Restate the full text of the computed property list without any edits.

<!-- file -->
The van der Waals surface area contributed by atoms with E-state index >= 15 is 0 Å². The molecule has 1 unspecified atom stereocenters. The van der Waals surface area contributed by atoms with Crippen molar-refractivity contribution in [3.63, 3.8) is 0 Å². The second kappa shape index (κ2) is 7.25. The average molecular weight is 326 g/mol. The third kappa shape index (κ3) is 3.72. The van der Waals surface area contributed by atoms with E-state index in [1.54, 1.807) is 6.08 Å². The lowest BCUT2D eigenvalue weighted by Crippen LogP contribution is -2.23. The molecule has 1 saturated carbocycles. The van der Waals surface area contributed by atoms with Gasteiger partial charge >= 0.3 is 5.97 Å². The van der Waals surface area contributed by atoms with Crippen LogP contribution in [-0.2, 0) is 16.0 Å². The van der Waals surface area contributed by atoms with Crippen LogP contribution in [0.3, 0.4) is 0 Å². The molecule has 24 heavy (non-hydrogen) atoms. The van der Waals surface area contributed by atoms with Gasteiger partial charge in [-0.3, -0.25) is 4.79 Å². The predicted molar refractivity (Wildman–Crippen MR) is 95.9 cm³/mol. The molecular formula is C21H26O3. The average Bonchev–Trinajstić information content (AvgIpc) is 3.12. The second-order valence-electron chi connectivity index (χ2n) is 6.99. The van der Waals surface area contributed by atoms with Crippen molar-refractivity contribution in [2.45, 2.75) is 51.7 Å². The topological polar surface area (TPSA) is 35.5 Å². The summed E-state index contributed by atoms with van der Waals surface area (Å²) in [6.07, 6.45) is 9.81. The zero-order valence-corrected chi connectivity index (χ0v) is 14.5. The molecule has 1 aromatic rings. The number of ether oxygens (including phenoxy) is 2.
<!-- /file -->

The van der Waals surface area contributed by atoms with E-state index >= 15 is 0 Å². The molecule has 1 unspecified atom stereocenters. The van der Waals surface area contributed by atoms with Crippen molar-refractivity contribution in [3.63, 3.8) is 0 Å². The second kappa shape index (κ2) is 7.25. The average molecular weight is 326 g/mol. The third kappa shape index (κ3) is 3.72. The van der Waals surface area contributed by atoms with E-state index in [1.54, 1.807) is 6.08 Å². The lowest BCUT2D eigenvalue weighted by Crippen LogP contribution is -2.23. The molecule has 1 saturated carbocycles. The van der Waals surface area contributed by atoms with Gasteiger partial charge >= 0.3 is 5.97 Å². The van der Waals surface area contributed by atoms with Crippen LogP contribution in [-0.2, 0) is 16.0 Å². The van der Waals surface area contributed by atoms with Crippen LogP contribution in [0.3, 0.4) is 0 Å². The molecule has 24 heavy (non-hydrogen) atoms. The van der Waals surface area contributed by atoms with Gasteiger partial charge in [-0.3, -0.25) is 4.79 Å². The predicted molar refractivity (Wildman–Crippen MR) is 95.9 cm³/mol. The molecular formula is C21H26O3. The average Bonchev–Trinajstić information content (AvgIpc) is 3.12. The second-order valence-electron chi connectivity index (χ2n) is 6.99. The van der Waals surface area contributed by atoms with Crippen molar-refractivity contribution in [2.45, 2.75) is 51.7 Å². The topological polar surface area (TPSA) is 35.5 Å². The summed E-state index contributed by atoms with van der Waals surface area (Å²) in [6.07, 6.45) is 9.81. The zero-order valence-corrected chi connectivity index (χ0v) is 14.5. The molecule has 1 aromatic rings. The number of ether oxygens (including phenoxy) is 2.